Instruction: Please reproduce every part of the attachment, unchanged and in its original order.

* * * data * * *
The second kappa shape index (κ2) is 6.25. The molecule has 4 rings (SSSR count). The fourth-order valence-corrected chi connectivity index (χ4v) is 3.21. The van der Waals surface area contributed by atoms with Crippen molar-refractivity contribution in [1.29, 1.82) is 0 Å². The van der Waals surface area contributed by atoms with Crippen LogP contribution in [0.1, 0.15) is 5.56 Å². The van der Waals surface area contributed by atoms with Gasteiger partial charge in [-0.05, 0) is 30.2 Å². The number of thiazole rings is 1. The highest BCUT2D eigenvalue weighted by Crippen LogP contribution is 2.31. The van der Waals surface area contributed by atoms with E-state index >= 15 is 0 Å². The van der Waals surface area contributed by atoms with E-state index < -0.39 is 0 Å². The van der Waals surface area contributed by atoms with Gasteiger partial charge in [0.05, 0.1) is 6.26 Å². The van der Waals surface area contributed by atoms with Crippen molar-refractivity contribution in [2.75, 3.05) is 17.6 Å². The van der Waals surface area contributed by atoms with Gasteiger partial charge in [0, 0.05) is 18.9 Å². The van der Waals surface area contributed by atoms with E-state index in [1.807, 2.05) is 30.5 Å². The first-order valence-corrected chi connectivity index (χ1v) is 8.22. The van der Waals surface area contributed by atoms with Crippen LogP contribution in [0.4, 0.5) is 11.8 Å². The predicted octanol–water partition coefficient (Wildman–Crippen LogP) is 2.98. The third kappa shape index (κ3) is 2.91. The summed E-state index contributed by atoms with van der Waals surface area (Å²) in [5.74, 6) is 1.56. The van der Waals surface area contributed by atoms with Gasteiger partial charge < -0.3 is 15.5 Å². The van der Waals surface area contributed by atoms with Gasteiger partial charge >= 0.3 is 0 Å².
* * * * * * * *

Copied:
The second kappa shape index (κ2) is 6.25. The molecule has 4 rings (SSSR count). The fourth-order valence-corrected chi connectivity index (χ4v) is 3.21. The van der Waals surface area contributed by atoms with Crippen molar-refractivity contribution in [1.29, 1.82) is 0 Å². The van der Waals surface area contributed by atoms with Crippen LogP contribution in [0.1, 0.15) is 5.56 Å². The van der Waals surface area contributed by atoms with Gasteiger partial charge in [-0.05, 0) is 30.2 Å². The number of thiazole rings is 1. The highest BCUT2D eigenvalue weighted by Crippen LogP contribution is 2.31. The van der Waals surface area contributed by atoms with E-state index >= 15 is 0 Å². The van der Waals surface area contributed by atoms with E-state index < -0.39 is 0 Å². The van der Waals surface area contributed by atoms with Gasteiger partial charge in [0.05, 0.1) is 6.26 Å². The van der Waals surface area contributed by atoms with Crippen molar-refractivity contribution in [2.75, 3.05) is 17.6 Å². The van der Waals surface area contributed by atoms with Gasteiger partial charge in [0, 0.05) is 18.9 Å². The van der Waals surface area contributed by atoms with E-state index in [1.807, 2.05) is 30.5 Å². The first-order valence-corrected chi connectivity index (χ1v) is 8.22. The van der Waals surface area contributed by atoms with Crippen LogP contribution in [0.4, 0.5) is 11.8 Å². The predicted octanol–water partition coefficient (Wildman–Crippen LogP) is 2.98. The third kappa shape index (κ3) is 2.91. The summed E-state index contributed by atoms with van der Waals surface area (Å²) in [5.74, 6) is 1.56. The van der Waals surface area contributed by atoms with Gasteiger partial charge < -0.3 is 15.5 Å². The van der Waals surface area contributed by atoms with Gasteiger partial charge >= 0.3 is 0 Å².